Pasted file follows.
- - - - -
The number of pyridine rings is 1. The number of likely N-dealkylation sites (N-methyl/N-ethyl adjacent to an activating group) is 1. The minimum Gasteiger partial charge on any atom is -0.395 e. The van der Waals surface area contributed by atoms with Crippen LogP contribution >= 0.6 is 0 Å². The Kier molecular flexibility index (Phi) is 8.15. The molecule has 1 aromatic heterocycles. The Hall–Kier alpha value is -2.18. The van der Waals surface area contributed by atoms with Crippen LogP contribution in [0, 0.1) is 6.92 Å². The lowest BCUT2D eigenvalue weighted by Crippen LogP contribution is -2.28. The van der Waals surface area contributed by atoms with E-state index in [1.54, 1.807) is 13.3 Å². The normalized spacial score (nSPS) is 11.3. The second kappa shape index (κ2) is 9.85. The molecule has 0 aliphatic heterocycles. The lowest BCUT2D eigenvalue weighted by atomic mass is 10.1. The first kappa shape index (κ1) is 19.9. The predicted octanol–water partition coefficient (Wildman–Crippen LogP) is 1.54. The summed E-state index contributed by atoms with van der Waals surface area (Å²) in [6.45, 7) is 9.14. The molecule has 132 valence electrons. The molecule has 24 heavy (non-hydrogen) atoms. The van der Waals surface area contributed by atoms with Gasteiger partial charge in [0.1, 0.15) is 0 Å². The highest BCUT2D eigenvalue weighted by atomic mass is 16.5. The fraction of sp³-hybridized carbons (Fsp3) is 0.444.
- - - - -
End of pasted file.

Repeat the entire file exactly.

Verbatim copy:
The number of pyridine rings is 1. The number of likely N-dealkylation sites (N-methyl/N-ethyl adjacent to an activating group) is 1. The minimum Gasteiger partial charge on any atom is -0.395 e. The van der Waals surface area contributed by atoms with Crippen LogP contribution >= 0.6 is 0 Å². The Kier molecular flexibility index (Phi) is 8.15. The molecule has 1 aromatic heterocycles. The Hall–Kier alpha value is -2.18. The van der Waals surface area contributed by atoms with Crippen LogP contribution in [0, 0.1) is 6.92 Å². The lowest BCUT2D eigenvalue weighted by Crippen LogP contribution is -2.28. The van der Waals surface area contributed by atoms with E-state index in [1.54, 1.807) is 13.3 Å². The normalized spacial score (nSPS) is 11.3. The second kappa shape index (κ2) is 9.85. The molecule has 0 aliphatic heterocycles. The lowest BCUT2D eigenvalue weighted by atomic mass is 10.1. The first kappa shape index (κ1) is 19.9. The predicted octanol–water partition coefficient (Wildman–Crippen LogP) is 1.54. The summed E-state index contributed by atoms with van der Waals surface area (Å²) in [6.45, 7) is 9.14. The molecule has 132 valence electrons. The molecule has 24 heavy (non-hydrogen) atoms. The van der Waals surface area contributed by atoms with Gasteiger partial charge in [0.1, 0.15) is 0 Å². The highest BCUT2D eigenvalue weighted by atomic mass is 16.5. The fraction of sp³-hybridized carbons (Fsp3) is 0.444.